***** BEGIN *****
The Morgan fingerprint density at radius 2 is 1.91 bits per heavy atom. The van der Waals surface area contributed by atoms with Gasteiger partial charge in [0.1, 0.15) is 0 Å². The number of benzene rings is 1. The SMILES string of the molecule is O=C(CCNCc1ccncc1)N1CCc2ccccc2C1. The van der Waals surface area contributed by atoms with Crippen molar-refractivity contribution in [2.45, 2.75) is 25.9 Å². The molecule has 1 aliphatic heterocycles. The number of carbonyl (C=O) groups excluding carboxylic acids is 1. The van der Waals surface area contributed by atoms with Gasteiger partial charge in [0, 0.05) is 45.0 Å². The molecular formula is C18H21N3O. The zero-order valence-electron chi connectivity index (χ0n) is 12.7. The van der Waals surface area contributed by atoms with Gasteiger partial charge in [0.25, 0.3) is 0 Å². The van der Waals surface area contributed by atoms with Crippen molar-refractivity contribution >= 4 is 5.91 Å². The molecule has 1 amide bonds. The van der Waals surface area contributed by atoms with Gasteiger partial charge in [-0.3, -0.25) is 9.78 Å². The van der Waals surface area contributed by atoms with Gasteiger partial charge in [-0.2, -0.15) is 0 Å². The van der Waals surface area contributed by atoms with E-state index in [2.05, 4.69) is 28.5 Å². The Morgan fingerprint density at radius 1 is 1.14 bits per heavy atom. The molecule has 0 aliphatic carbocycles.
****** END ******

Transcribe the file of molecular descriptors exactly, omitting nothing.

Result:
The Morgan fingerprint density at radius 2 is 1.91 bits per heavy atom. The van der Waals surface area contributed by atoms with Gasteiger partial charge in [0.1, 0.15) is 0 Å². The number of benzene rings is 1. The SMILES string of the molecule is O=C(CCNCc1ccncc1)N1CCc2ccccc2C1. The van der Waals surface area contributed by atoms with Crippen molar-refractivity contribution in [2.45, 2.75) is 25.9 Å². The molecule has 1 aliphatic heterocycles. The number of carbonyl (C=O) groups excluding carboxylic acids is 1. The van der Waals surface area contributed by atoms with Gasteiger partial charge in [0, 0.05) is 45.0 Å². The molecular formula is C18H21N3O. The zero-order valence-electron chi connectivity index (χ0n) is 12.7. The van der Waals surface area contributed by atoms with Gasteiger partial charge in [0.25, 0.3) is 0 Å². The van der Waals surface area contributed by atoms with Crippen molar-refractivity contribution >= 4 is 5.91 Å². The molecule has 1 amide bonds. The van der Waals surface area contributed by atoms with Gasteiger partial charge in [-0.3, -0.25) is 9.78 Å². The van der Waals surface area contributed by atoms with Gasteiger partial charge in [-0.2, -0.15) is 0 Å². The van der Waals surface area contributed by atoms with E-state index in [2.05, 4.69) is 28.5 Å². The Morgan fingerprint density at radius 1 is 1.14 bits per heavy atom. The molecule has 0 aliphatic carbocycles.